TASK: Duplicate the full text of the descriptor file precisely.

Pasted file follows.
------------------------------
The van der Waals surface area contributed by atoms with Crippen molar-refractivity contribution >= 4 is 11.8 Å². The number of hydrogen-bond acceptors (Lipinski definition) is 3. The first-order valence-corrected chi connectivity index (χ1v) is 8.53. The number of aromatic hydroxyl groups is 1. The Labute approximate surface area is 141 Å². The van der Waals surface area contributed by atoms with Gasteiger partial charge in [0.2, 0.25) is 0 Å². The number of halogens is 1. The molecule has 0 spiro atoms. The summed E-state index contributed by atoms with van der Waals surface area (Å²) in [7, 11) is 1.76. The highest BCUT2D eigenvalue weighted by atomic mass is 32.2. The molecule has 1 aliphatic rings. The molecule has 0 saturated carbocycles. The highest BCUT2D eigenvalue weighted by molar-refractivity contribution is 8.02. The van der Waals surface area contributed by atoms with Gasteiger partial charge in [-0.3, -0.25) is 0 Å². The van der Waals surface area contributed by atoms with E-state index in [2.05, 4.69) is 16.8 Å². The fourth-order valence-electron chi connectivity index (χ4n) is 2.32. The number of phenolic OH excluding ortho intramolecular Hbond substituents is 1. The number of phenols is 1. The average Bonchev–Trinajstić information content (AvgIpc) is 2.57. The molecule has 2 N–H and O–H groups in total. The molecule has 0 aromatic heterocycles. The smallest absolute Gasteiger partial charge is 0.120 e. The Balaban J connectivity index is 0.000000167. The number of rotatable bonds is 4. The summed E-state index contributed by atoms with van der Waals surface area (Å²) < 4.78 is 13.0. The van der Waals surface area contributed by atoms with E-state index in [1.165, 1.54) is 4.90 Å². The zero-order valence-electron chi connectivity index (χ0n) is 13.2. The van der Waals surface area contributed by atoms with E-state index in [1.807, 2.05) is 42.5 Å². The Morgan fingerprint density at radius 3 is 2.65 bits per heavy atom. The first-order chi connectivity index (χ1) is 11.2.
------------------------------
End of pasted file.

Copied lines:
The van der Waals surface area contributed by atoms with Crippen molar-refractivity contribution >= 4 is 11.8 Å². The number of hydrogen-bond acceptors (Lipinski definition) is 3. The first-order valence-corrected chi connectivity index (χ1v) is 8.53. The number of aromatic hydroxyl groups is 1. The Labute approximate surface area is 141 Å². The van der Waals surface area contributed by atoms with Gasteiger partial charge in [0.2, 0.25) is 0 Å². The number of halogens is 1. The molecule has 0 spiro atoms. The summed E-state index contributed by atoms with van der Waals surface area (Å²) in [7, 11) is 1.76. The highest BCUT2D eigenvalue weighted by atomic mass is 32.2. The molecule has 1 aliphatic rings. The molecule has 0 saturated carbocycles. The highest BCUT2D eigenvalue weighted by molar-refractivity contribution is 8.02. The van der Waals surface area contributed by atoms with Gasteiger partial charge in [-0.3, -0.25) is 0 Å². The van der Waals surface area contributed by atoms with E-state index in [2.05, 4.69) is 16.8 Å². The fourth-order valence-electron chi connectivity index (χ4n) is 2.32. The number of phenolic OH excluding ortho intramolecular Hbond substituents is 1. The number of phenols is 1. The average Bonchev–Trinajstić information content (AvgIpc) is 2.57. The molecule has 2 N–H and O–H groups in total. The molecule has 0 aromatic heterocycles. The smallest absolute Gasteiger partial charge is 0.120 e. The Balaban J connectivity index is 0.000000167. The number of rotatable bonds is 4. The summed E-state index contributed by atoms with van der Waals surface area (Å²) < 4.78 is 13.0. The van der Waals surface area contributed by atoms with E-state index in [1.165, 1.54) is 4.90 Å². The zero-order valence-electron chi connectivity index (χ0n) is 13.2. The van der Waals surface area contributed by atoms with E-state index in [1.807, 2.05) is 42.5 Å². The Morgan fingerprint density at radius 3 is 2.65 bits per heavy atom. The first-order chi connectivity index (χ1) is 11.2.